Court Theatre Presents RADIO GOLF Review – Poetic Lens on a Shifting Center

Save the best for last is what comes to mind for this reviewer while digesting the exquisite script of the late August Wilson’s tenth and final installment in his series of plays called The Century Cycle.

This work, Radio Golf, like his other works in this cycle, is set in a real-world feel Black community – this, in his native Pittsburgh, when life after steel’s demise meant rapid gentrification here as elsewhere. Harmond Wilks (Allen Gilmore) is both running for mayor and working with his long-time close buddy and partner Roosevelt Hicks (James Vincent Meredith) to bring world-class development to this blighted corner of the city, replete with Starbucks, Whole Foods and Barnes and Noble. Wilk’s wife Mame, has taken a detour from her climb to the top and a role in the Governor’s office to assist her husband’s election. She sees a return to the past in her husband’s decrepit campaign office, while he admires the artistry of the tin ceiling work, portending a schism to come. Hicks also doesn’t think too much of the surrounds, keeping an ever-vigilant eye on his parked car and the danger and annoyances from the ne’er do wells of the ‘hood.

Court Theatre RADIO GOLF
(LEFT TO RIGHT) Alfred H. Wilson as Elder Joseph Marlow and Allen Gilmore as Harmond Wilks
Court Theatre RADIO GOLF
James Vincent Meredith as Roosevelt Hicks
Court Theatre RADIO GOLF
(LEFT TO RIGHT) Allen Gilmore as Harmond Wilks, James T. Alfred as Sterling Johnson and James Vincent Meredith as Roosevelt Hicks

The locals, who think of Wilks as born with a silver spoon in his mouth, aren’t as keen as these three to give this part of Pittsburgh the makeover in the works.

In Wilson’s script, the two characters he has drawn to depict the lesser fortunates who aren’t poised to cash in on gentrification – Sterling Johnson (James T. Alfred) and elder Joseph Marlow (Alfred H. Wilson) --are CHARACTERS and in these able actors’ performances tend to steal every scene. From Sterling Johnson we learn the other N-word—“negro”—pronounced with a tone and inflection that tells you just about everything you need to know of his estimation of Wilks, Hicks and their like. Like a jester in a Shakespeare script, he is the truth teller and the one who tells it like it is. Wilson gives Johnson lines to wrap up most of the scenes, which prompts the audience to erupt in clapping during scene changes.  This is but one moment of enthusiastic audience shout-outs and reactions to Wilson’s words. Most memorably, when there is a reference to how “…everyone, even the President of the United States, pays taxes…” there was an audible gasp in the room.

Comparisons to Shakespeare do not stop there. How interesting that the program interview with Director Ron OJ Parson zeros in on how he works with his actors to get them more into the rhythm of Wilson’s language, much as you hear of the special training Shakespearean actors strive for to bring the Bard’s word’s alive. More, like a Shakespearean play, the plot has layers and complexity.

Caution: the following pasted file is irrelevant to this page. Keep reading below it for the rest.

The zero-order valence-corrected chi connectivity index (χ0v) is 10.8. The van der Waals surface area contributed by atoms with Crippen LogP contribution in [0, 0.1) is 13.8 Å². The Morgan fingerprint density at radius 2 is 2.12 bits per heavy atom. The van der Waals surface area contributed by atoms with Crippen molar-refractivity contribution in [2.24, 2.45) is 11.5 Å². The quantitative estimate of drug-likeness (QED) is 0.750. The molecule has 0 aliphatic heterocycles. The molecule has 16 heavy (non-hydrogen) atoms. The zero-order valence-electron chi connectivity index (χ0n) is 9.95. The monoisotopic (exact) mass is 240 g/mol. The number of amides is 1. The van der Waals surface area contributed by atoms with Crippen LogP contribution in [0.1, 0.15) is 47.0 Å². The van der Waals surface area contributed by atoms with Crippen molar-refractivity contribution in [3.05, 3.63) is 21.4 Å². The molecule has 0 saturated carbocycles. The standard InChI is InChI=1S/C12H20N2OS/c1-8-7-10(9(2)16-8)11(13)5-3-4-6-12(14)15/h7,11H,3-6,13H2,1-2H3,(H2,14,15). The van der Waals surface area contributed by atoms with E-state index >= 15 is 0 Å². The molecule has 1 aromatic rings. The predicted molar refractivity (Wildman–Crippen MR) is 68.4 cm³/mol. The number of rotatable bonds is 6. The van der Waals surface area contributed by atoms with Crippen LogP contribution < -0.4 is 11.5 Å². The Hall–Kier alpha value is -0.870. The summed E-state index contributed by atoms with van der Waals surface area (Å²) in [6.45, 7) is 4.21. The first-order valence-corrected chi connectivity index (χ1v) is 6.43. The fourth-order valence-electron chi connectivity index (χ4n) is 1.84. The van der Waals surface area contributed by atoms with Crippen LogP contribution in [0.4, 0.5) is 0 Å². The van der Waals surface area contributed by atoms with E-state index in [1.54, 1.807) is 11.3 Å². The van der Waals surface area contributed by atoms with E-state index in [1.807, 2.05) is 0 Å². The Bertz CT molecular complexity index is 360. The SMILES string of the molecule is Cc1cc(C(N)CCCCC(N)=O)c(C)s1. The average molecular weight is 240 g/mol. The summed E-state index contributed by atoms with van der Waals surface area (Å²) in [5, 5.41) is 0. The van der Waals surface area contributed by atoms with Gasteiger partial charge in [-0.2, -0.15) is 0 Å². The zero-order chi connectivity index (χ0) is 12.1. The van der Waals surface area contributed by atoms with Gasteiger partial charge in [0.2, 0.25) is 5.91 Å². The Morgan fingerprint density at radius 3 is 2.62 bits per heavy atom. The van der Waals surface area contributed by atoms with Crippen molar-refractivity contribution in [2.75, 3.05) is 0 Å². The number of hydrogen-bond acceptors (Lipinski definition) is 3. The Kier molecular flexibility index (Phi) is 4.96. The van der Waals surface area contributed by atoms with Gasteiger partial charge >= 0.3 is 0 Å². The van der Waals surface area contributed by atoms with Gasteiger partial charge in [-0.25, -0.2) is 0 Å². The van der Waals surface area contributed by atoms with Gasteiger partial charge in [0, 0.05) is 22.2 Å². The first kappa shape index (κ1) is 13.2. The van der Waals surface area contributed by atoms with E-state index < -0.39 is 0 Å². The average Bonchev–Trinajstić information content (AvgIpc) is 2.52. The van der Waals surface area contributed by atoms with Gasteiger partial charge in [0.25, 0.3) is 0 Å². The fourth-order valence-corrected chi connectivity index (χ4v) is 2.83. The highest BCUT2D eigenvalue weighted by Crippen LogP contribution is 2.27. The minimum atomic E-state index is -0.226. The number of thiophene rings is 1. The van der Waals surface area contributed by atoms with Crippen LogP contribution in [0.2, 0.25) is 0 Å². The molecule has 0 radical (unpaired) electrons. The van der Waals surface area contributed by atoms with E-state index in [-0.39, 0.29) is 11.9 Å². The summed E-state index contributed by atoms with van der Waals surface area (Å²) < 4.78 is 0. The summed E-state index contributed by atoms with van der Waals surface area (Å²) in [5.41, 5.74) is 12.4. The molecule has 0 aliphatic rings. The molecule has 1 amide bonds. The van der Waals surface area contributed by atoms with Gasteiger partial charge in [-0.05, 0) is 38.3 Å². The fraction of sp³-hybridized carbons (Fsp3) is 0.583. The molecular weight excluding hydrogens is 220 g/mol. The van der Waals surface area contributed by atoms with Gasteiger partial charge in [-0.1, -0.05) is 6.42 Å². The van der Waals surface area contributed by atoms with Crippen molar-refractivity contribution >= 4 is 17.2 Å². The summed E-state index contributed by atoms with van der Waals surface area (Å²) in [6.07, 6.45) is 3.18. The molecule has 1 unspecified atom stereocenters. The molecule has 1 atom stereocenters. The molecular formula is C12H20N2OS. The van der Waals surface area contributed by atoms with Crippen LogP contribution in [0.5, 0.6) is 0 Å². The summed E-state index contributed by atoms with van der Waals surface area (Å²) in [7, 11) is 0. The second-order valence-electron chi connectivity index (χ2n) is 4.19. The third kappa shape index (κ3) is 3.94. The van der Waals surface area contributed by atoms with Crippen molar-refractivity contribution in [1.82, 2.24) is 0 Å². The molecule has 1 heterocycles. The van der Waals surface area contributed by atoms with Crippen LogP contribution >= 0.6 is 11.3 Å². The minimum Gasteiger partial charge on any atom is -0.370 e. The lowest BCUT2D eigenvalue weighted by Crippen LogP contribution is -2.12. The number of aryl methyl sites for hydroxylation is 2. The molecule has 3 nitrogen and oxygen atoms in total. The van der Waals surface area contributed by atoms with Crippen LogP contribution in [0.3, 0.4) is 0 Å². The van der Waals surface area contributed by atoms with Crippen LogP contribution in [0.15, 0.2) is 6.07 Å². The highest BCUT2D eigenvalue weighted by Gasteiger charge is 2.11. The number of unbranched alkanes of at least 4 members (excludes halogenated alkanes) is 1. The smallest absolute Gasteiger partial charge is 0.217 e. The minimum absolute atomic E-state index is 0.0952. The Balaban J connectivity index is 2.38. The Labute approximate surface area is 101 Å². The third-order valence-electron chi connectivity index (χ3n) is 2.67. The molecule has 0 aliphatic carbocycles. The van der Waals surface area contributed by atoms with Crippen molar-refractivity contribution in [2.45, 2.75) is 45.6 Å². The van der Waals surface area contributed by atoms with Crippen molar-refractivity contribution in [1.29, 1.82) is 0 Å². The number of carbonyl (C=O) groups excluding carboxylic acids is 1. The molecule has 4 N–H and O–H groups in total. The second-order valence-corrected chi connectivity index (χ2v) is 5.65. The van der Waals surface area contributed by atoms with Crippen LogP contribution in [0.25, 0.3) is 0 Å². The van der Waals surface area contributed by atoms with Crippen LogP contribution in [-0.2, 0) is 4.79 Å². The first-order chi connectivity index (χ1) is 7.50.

Steeped with metaphors—the main one being the very title that those of us who lived through Tiger Woods’ early rise will likely experience quite differently than those who did not—the poetry of this script moves deep and deeper still.—at least for this writer, who now wants to get hands on the script for a much longer savor.

On one level this is a tale of gentrification—but that seems to be only the most surface of layers. As Sterling Johnson so aptly reminds- both the developers and we the audience- this is really a delve into the struggle between right and wrong.

There is much talk of how the Black community is being impacted by the ever shifting landscape where the center doesn’t hold. It’s Wilk’s journey to find his own center in his changing interior landscape that makes this play, in this writer’s opinion, a classic for the ages.



Note: This is now added to the Picture this Post round up of BEST PLAYS IN CHICAGO, where it will remain until the end of the run. Click here to read — Top Picks for Theater in Chicago NOW – Chicago Plays PICTURE THIS POST Loves.

Playwright:       August Wilson

Directed by:     Ron OJ Parson


Cast:                James T. Alfred (Sterling Johnson), Allen Gilmore (Harmond Wilks), Ann Joseph (Mame Wilks), James Vincent Meredith (Roosevelt Hicks), and Alfred H. Wilson (Elder Joseph Barlow)


Creative Team:            Jack Magaw (scenic design), Rachel Anne Healy (costume design), Claire Chrzan (lighting design), and Christopher M. LaPorte (sound design).


Thru September 30, 2018

Wednesdays, Thursdays and Fridays 7:30 p.m.
Saturdays and Sundays - 2:00 p.m. & 7:30 p.m.


Court Theatre
5535 S. Ellis Ave.



For tickets visit the box office located at 5535 S. Ellis Avenue, Chicago; or call (773) 753-4472 or visit the Court Theatre website.


Photos: Michael Brosilow


Note: Picture This Post reviews are excerpted by Theatre in Chicago



Amy Munice

About the Author: Amy Munice

Amy Munice is Editor-in-Chief and Co-Publisher of Picture This Post. She covers books, dance, film, theater, music, museums and travel. Prior to founding Picture This Post, Amy was a freelance writer and global PR specialist for decades—writing and ghostwriting thousands of articles and promotional communications on a wide range of technical and not-so-technical topics.

Amy hopes the magazine’s click-a-picture-to-read-a-vivid-account format will nourish those ever hunting for under-discovered cultural treasures. She especially loves writing articles about travel finds, showcasing works by cultural warriors of a progressive bent, and shining a light on bold, creative strokes by fledgling artists in all genres.


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